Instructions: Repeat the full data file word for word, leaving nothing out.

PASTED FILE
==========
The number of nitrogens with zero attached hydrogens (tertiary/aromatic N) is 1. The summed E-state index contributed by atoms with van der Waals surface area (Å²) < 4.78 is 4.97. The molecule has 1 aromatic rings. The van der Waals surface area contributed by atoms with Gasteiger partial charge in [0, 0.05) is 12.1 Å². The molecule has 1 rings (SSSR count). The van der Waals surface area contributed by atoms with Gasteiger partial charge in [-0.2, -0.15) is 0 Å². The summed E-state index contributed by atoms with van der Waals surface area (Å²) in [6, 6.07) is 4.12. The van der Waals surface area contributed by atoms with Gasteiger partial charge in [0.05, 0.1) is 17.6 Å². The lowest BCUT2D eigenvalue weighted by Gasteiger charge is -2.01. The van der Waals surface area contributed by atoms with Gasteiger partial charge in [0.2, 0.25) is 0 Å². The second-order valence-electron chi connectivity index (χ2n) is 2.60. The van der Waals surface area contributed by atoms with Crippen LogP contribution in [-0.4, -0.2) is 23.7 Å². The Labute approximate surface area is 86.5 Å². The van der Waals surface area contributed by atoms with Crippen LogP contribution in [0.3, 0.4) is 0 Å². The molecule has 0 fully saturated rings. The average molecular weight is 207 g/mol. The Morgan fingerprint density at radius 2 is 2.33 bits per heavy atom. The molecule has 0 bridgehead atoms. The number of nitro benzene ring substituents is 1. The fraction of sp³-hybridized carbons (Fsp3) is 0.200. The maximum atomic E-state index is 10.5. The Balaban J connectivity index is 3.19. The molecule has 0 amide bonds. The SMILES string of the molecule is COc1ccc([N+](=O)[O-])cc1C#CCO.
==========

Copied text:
The number of nitrogens with zero attached hydrogens (tertiary/aromatic N) is 1. The summed E-state index contributed by atoms with van der Waals surface area (Å²) < 4.78 is 4.97. The molecule has 1 aromatic rings. The van der Waals surface area contributed by atoms with Gasteiger partial charge in [0, 0.05) is 12.1 Å². The molecule has 1 rings (SSSR count). The van der Waals surface area contributed by atoms with Gasteiger partial charge in [-0.2, -0.15) is 0 Å². The summed E-state index contributed by atoms with van der Waals surface area (Å²) in [6, 6.07) is 4.12. The van der Waals surface area contributed by atoms with Gasteiger partial charge in [0.05, 0.1) is 17.6 Å². The lowest BCUT2D eigenvalue weighted by Gasteiger charge is -2.01. The van der Waals surface area contributed by atoms with Gasteiger partial charge in [0.2, 0.25) is 0 Å². The second-order valence-electron chi connectivity index (χ2n) is 2.60. The van der Waals surface area contributed by atoms with Crippen LogP contribution in [-0.4, -0.2) is 23.7 Å². The Labute approximate surface area is 86.5 Å². The van der Waals surface area contributed by atoms with Crippen LogP contribution in [0.3, 0.4) is 0 Å². The molecule has 0 fully saturated rings. The average molecular weight is 207 g/mol. The Morgan fingerprint density at radius 2 is 2.33 bits per heavy atom. The molecule has 0 bridgehead atoms. The number of nitro benzene ring substituents is 1. The fraction of sp³-hybridized carbons (Fsp3) is 0.200. The maximum atomic E-state index is 10.5. The Balaban J connectivity index is 3.19. The molecule has 0 amide bonds. The SMILES string of the molecule is COc1ccc([N+](=O)[O-])cc1C#CCO.